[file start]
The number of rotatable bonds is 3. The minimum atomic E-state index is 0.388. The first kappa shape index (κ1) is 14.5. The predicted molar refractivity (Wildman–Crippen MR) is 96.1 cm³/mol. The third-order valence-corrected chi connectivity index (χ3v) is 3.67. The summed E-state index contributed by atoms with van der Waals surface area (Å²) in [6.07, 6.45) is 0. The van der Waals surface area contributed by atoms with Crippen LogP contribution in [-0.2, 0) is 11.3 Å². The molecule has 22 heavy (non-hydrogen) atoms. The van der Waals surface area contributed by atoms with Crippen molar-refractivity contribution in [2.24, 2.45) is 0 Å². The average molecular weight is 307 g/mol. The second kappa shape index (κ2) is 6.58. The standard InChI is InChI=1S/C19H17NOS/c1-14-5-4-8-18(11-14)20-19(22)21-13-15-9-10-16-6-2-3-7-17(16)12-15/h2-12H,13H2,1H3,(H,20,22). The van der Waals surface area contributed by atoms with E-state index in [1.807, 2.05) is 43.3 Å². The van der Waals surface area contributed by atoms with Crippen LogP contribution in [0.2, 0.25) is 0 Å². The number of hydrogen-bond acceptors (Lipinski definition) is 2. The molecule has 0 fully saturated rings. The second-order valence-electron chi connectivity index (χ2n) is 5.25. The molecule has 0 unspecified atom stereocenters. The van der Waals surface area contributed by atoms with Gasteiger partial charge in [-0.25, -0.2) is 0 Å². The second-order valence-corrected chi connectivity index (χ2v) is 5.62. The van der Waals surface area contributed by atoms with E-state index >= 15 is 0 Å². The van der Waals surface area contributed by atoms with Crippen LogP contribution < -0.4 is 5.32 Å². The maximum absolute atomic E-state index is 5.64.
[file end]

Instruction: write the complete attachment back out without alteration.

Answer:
The number of rotatable bonds is 3. The minimum atomic E-state index is 0.388. The first kappa shape index (κ1) is 14.5. The predicted molar refractivity (Wildman–Crippen MR) is 96.1 cm³/mol. The third-order valence-corrected chi connectivity index (χ3v) is 3.67. The summed E-state index contributed by atoms with van der Waals surface area (Å²) in [6.07, 6.45) is 0. The van der Waals surface area contributed by atoms with Crippen LogP contribution in [-0.2, 0) is 11.3 Å². The molecule has 22 heavy (non-hydrogen) atoms. The van der Waals surface area contributed by atoms with Crippen molar-refractivity contribution in [2.24, 2.45) is 0 Å². The average molecular weight is 307 g/mol. The second kappa shape index (κ2) is 6.58. The standard InChI is InChI=1S/C19H17NOS/c1-14-5-4-8-18(11-14)20-19(22)21-13-15-9-10-16-6-2-3-7-17(16)12-15/h2-12H,13H2,1H3,(H,20,22). The van der Waals surface area contributed by atoms with E-state index in [1.807, 2.05) is 43.3 Å². The van der Waals surface area contributed by atoms with Crippen LogP contribution in [0.2, 0.25) is 0 Å². The number of hydrogen-bond acceptors (Lipinski definition) is 2. The molecule has 0 fully saturated rings. The second-order valence-electron chi connectivity index (χ2n) is 5.25. The molecule has 0 unspecified atom stereocenters. The van der Waals surface area contributed by atoms with Gasteiger partial charge in [-0.25, -0.2) is 0 Å². The second-order valence-corrected chi connectivity index (χ2v) is 5.62. The van der Waals surface area contributed by atoms with E-state index >= 15 is 0 Å². The van der Waals surface area contributed by atoms with Crippen LogP contribution < -0.4 is 5.32 Å². The maximum absolute atomic E-state index is 5.64.